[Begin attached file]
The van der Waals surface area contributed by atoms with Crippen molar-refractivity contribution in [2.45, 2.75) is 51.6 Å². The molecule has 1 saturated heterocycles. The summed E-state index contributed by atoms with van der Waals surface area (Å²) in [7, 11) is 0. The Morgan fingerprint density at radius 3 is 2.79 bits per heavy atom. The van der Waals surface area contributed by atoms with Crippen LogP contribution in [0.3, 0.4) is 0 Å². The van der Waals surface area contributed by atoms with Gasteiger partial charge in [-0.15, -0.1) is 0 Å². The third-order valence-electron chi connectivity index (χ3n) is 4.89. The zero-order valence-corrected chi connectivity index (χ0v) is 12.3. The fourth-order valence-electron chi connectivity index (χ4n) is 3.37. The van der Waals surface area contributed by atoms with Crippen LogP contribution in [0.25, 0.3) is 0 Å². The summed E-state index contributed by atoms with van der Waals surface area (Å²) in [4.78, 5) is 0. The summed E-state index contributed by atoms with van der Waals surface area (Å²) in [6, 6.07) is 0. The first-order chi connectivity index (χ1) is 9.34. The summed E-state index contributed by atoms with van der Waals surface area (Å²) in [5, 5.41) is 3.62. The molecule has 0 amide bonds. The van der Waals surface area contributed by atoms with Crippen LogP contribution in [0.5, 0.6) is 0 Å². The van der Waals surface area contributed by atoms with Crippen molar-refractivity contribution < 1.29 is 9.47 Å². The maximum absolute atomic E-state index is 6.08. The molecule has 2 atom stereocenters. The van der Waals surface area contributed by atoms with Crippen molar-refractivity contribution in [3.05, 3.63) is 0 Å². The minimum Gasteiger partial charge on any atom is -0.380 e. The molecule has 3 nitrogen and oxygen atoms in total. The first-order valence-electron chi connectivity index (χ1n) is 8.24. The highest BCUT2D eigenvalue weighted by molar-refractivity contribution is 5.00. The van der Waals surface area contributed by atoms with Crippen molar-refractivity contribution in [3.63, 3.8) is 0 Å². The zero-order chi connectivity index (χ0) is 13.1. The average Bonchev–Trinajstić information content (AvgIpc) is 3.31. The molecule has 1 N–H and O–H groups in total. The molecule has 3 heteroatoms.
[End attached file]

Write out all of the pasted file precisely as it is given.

The van der Waals surface area contributed by atoms with Crippen molar-refractivity contribution in [2.45, 2.75) is 51.6 Å². The molecule has 1 saturated heterocycles. The summed E-state index contributed by atoms with van der Waals surface area (Å²) in [7, 11) is 0. The Morgan fingerprint density at radius 3 is 2.79 bits per heavy atom. The van der Waals surface area contributed by atoms with Crippen LogP contribution in [0.3, 0.4) is 0 Å². The van der Waals surface area contributed by atoms with Gasteiger partial charge in [-0.15, -0.1) is 0 Å². The third-order valence-electron chi connectivity index (χ3n) is 4.89. The zero-order valence-corrected chi connectivity index (χ0v) is 12.3. The fourth-order valence-electron chi connectivity index (χ4n) is 3.37. The van der Waals surface area contributed by atoms with Crippen LogP contribution in [0.25, 0.3) is 0 Å². The summed E-state index contributed by atoms with van der Waals surface area (Å²) in [4.78, 5) is 0. The summed E-state index contributed by atoms with van der Waals surface area (Å²) in [6, 6.07) is 0. The first-order chi connectivity index (χ1) is 9.34. The summed E-state index contributed by atoms with van der Waals surface area (Å²) in [5, 5.41) is 3.62. The molecule has 0 amide bonds. The van der Waals surface area contributed by atoms with Crippen LogP contribution in [0.5, 0.6) is 0 Å². The van der Waals surface area contributed by atoms with Crippen molar-refractivity contribution < 1.29 is 9.47 Å². The maximum absolute atomic E-state index is 6.08. The molecule has 2 atom stereocenters. The van der Waals surface area contributed by atoms with Crippen molar-refractivity contribution in [3.05, 3.63) is 0 Å². The minimum Gasteiger partial charge on any atom is -0.380 e. The molecule has 3 nitrogen and oxygen atoms in total. The first-order valence-electron chi connectivity index (χ1n) is 8.24. The highest BCUT2D eigenvalue weighted by molar-refractivity contribution is 5.00. The van der Waals surface area contributed by atoms with Crippen molar-refractivity contribution in [3.63, 3.8) is 0 Å². The zero-order chi connectivity index (χ0) is 13.1. The average Bonchev–Trinajstić information content (AvgIpc) is 3.31. The molecule has 1 N–H and O–H groups in total. The molecule has 3 heteroatoms.